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J Pediatr. 2007 Dec;151(6):611-7, 617.e1. Epub 2007 Aug 10.

Early elective insulin therapy can reduce hyperglycemia and increase insulin-like growth factor-I levels in very low birth weight infants.

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Department of Paediatrics, University of Cambridge, Cambridge University Hospital NHS Foundation Trust, Cambridge, UK.



To investigate the use of insulin throughout the first week of life in very low birth weight (VLBW) infants (birth weight <1.5 kg) to improve glucose control and increase insulin-like growth factor-I (IGF-I) levels. IGF-I is the dominant hormone involved in fetal growth, and low levels have been implicated in neonatal morbidities, such as retinopathy of prematurity.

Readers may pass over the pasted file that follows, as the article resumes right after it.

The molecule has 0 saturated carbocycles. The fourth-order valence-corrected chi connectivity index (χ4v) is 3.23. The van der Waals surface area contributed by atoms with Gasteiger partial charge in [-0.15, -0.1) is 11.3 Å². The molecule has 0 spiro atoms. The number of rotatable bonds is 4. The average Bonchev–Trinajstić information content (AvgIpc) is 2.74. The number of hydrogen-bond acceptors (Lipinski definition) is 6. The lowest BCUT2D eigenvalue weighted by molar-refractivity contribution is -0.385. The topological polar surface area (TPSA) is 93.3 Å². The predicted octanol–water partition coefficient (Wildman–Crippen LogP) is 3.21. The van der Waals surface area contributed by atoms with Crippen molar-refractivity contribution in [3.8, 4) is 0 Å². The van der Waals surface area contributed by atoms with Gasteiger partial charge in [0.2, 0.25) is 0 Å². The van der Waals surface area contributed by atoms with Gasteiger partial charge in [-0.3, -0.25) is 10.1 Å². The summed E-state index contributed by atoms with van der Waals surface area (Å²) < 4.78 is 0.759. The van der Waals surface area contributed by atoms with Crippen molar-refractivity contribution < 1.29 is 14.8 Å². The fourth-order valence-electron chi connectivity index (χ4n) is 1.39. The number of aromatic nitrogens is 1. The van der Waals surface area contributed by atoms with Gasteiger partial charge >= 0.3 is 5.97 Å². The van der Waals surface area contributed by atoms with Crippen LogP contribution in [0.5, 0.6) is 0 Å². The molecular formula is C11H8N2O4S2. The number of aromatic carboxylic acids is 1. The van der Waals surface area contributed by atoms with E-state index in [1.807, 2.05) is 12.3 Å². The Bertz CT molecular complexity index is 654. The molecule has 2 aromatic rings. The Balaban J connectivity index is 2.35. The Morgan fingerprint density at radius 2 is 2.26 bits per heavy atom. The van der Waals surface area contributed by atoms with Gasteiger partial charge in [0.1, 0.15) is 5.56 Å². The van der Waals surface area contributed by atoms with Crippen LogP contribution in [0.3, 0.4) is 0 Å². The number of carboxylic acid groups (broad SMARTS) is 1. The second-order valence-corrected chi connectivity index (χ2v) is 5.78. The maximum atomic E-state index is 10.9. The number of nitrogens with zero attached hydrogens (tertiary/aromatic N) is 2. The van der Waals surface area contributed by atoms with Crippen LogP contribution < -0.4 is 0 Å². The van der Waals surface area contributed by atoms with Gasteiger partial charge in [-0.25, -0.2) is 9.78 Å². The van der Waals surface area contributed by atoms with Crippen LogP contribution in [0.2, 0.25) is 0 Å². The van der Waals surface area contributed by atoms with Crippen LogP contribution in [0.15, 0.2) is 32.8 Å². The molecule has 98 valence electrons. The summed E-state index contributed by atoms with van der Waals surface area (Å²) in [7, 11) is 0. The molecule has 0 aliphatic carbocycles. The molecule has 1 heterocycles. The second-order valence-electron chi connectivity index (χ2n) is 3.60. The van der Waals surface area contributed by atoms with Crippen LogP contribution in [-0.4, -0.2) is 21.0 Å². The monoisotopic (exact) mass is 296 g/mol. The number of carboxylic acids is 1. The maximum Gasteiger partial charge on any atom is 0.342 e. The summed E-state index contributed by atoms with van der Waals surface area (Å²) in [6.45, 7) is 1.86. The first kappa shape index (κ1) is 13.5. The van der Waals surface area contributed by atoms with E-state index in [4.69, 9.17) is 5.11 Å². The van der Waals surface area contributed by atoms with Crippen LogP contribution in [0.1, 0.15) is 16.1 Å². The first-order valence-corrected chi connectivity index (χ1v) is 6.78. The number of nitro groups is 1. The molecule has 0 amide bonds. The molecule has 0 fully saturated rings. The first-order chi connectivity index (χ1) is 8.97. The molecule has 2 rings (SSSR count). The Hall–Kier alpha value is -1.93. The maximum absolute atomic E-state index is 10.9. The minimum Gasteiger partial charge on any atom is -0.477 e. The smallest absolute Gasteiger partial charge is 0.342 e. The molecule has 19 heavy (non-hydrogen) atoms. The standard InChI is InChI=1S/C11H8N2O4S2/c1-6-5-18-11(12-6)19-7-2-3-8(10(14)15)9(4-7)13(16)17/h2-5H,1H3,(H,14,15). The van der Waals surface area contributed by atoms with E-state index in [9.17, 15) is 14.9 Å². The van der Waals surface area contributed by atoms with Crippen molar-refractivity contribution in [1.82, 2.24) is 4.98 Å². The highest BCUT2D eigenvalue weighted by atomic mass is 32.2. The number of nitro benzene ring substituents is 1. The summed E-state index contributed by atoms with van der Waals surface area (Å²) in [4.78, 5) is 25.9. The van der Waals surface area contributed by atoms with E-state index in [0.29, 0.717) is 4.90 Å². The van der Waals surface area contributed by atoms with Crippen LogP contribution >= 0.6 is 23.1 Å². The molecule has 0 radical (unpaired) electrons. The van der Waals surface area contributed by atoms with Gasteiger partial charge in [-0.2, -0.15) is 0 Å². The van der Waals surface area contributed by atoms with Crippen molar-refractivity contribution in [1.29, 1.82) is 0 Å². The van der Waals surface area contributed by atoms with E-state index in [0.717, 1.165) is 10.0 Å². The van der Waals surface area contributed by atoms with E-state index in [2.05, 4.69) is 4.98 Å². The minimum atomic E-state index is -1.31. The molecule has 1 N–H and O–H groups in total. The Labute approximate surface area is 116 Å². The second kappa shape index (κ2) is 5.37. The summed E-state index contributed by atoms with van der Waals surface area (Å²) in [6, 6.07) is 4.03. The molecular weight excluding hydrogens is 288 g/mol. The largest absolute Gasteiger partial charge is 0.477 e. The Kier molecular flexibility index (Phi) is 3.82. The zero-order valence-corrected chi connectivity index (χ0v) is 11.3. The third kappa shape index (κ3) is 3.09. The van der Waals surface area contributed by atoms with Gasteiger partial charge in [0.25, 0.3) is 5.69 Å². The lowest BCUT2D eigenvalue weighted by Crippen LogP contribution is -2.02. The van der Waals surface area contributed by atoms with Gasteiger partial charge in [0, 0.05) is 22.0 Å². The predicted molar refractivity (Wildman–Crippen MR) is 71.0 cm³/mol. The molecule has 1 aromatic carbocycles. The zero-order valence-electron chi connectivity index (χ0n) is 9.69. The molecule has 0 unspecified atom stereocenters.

In this pilot randomized controlled study (n = 16), the intervention group received insulin (0.025 U/kg/hr) on days 1 to 7, with 20% dextrose to maintain normoglycemia. Control infants received standard neonatal care. All infants received continuous glucose monitoring.


The intervention and standard care groups had similar mean gestational age (+/- standard deviation), 26.2 (+/- 2.5) vs 26.9 (+/- 2.7) weeks, and birth weight, 0.79 (+/- 0.26) vs 0.73 (+/- 0.16) kg. The standard care infants were hyperglycemic (sensor glucose >10 mmol/L [180 mg/dL]) for 35.9% of the study period, compared with 7.6% for the insulin-treated infants (P = .035). The duration of time with hypoglycemia (<2.6 mmol/L [47 mg/dL]) did not differ between the 2 groups (P = .746). The insulin-treated group had a 2.4-fold increase in mean IGF-I bioactivity (P = .005).


Early insulin therapy improves blood glucose control and increases IGF-I bioactivity levels. This could result in less morbidity associated with hyperglycemia and reduced IGF-I levels.

[Indexed for MEDLINE]

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